An often irreverent look at some of this week's other news ...

Windows Phone Will Ship Only on GSM Devices in 2010

What this means to you—dear US-based reader—is that Windows Phone won't be shipping via Verizon Wireless until 2011. Microsoft on Thursday confirmed a long-brewing rumor that its upcoming Windows Phone 7 smartphone OS will ship only via GMS-based wireless carriers (AT&T and T-Mobile in the United States) this year and that it's working on an update to the OS, to be delivered in early 2011, that will enable CDMA (Verizon Wireless, Sprint) support. "For the worldwide market, the vast majority of phones are GSM phones, so we focused on GSM first and then plan to deliver an update that will have great CDMA support in the first half of 2011," Microsoft Senior Product Manager Greg Sullivan said. “That's device availability in the first half and we're very confident of that. That’s probably a conservative estimate." Based on my email, this is going to be very bad news, however, for a great many people. A little heads-up on this would be nice, given that Windows Phone is going to launch less than a month from now.

Microsoft: We Aren't Making Our Own Phone

Microsoft confirmed this week that it won't be making its own smartphone and will instead continue to rely on partners. "We are in the software business, and that is where our business will be focused," Microsoft's Tivanka Ellawala told investors at a conference in San Francisco. The timing of this revelation is interesting because there have been rumors recently about a Microsoft job posting in which the software giant was looking for someone to help "build the next generation of portable entertainment and communication devices." Some speculated that Microsoft was going to build its own Windows Phone, while others suggested it was a new Zune device based on the Windows Phone OS. That latter possibility is now far more likely and is something I'd love to see Microsoft do. In fact, it would make a killer portable gaming machine too, when you think about it.

Microsoft Spells Out Rules for Windows Phone Marketplace

And let's just say those rules are going to be a lot more transparent than, say, Apple is. As part of its announcement this week about the release of the final version of the Windows Phone developer tools, Microsoft also spelled out the rules for developers who wish to see their apps sold through the Windows Phone Marketplace, Microsoft's online store. Compared with Apple's arbitrary rules for the iTunes App Store, Microsoft's rules are a model of clarity. No sex, nudity, pornography, or other adult content. No realistic or gratuitous violence. Music sales are OK as long as purchasing via the Windows Phone Marketplace is an option. (This opens up the phone to competing music services.) No depiction of non-Windows Phone smartphones. (Which is similar to an Apple provision, by the way, and is aimed more at defamatory apps than the scenario you're probably imagining.) Put simply, it's just a nice helping of common sense.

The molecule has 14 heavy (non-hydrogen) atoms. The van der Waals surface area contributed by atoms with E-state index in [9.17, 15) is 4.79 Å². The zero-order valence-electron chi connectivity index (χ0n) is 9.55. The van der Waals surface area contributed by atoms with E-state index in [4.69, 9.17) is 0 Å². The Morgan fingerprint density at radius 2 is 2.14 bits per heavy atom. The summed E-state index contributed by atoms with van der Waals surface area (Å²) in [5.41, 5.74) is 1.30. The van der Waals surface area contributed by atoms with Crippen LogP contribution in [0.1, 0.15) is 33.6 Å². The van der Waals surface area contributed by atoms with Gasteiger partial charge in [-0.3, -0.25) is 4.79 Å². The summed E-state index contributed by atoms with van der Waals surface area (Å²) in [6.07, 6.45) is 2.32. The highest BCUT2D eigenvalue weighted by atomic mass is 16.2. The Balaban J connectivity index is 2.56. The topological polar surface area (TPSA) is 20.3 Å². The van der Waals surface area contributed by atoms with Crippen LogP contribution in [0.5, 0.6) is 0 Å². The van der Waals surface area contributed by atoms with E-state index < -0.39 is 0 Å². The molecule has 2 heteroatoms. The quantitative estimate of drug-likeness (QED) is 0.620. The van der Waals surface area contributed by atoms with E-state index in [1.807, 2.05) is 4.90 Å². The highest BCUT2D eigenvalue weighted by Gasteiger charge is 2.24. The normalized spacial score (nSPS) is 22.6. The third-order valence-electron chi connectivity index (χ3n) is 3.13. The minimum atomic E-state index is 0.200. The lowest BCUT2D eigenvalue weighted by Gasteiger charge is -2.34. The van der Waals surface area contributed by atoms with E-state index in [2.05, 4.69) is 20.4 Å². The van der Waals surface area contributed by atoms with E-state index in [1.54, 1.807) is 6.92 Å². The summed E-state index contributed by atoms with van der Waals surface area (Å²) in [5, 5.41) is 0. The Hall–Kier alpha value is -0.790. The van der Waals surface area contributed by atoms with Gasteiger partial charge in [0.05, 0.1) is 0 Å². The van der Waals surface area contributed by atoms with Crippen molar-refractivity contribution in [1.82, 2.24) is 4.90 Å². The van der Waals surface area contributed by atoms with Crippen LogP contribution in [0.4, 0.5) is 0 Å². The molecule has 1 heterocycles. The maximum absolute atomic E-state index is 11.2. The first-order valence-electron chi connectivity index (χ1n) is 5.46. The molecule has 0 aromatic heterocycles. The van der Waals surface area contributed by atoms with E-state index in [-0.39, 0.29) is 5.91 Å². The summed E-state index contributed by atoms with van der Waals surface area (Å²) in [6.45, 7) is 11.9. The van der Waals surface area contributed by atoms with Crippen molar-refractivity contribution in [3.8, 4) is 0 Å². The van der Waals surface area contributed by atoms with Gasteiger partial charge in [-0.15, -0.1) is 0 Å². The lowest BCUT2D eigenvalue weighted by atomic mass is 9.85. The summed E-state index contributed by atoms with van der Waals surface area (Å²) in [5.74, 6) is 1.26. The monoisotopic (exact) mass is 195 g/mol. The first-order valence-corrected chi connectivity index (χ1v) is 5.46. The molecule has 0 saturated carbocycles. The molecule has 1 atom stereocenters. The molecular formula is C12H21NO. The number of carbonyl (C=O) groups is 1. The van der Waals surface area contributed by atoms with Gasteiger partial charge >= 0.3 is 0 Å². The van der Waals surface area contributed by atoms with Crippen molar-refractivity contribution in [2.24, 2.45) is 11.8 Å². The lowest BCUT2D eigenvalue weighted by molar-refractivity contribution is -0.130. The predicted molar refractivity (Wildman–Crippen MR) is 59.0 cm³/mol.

Halo: Reach Makes $200 Million in First Day

Which means that it just needs to be on the market for another two months to make back its development budget.  Microsoft promised that Halo: Reach would outsell its chief rival, the upcoming Call of Duty: Black Ops this holiday season, and it's certainly off to a fine start. And though I'd hate to be the guy who throws cold water over the good news, I will at least point out that Halo: Reach's opening figure—while impressive compared with recent Hollywood blockbusters—actually pales in comparison with the opening for the previous Call of Duty title, Modern Warfare 2, which made a whopping $310 million in the first day when it shipped last November. I've finished the Halo: Reach campaign and it's a fine, fine game. But I've said it before and I'll say it again: When it comes to multiplayer, no one beats Call of Duty. Not Halo, not anybody. Why is this important? Because the single-player experience in either game lasts about 8 hours tops. But you can play multiplayer for several months—or, heck, even years—straight.

Medal of Honor Banned at US Military Bases

Speaking of video games that will be destroyed by Call of Duty: Black Ops this year at retail, whatever marketing Electronic Arts has planned for its upcoming Medal of Honor title will have no bearing whatsoever on the game's success. But EA can't buy the kind of publicity it's getting lately. The game is being condemned everywhere, with the most recent example coming courtesy of the US military, which is refusing to sell the title. The reason? In the multiplayer experience, the two sides are coalition forces (read: from the United States) and Taliban terrorists. So, it's possible that you could end up playing a terrorist attacking US troops. Maybe I'm missing the point here, but that's exactly what happens in Call of Duty: Modern Warfare 2, and in that game's single-player experience, Russia actually launches a ground invasion of the United States. And I've played Nazis in numerous other Call of Duty games, attacking US, British, and Russian troops. If we're going to ban this kind of thing, let's be a bit less selective about it, eh?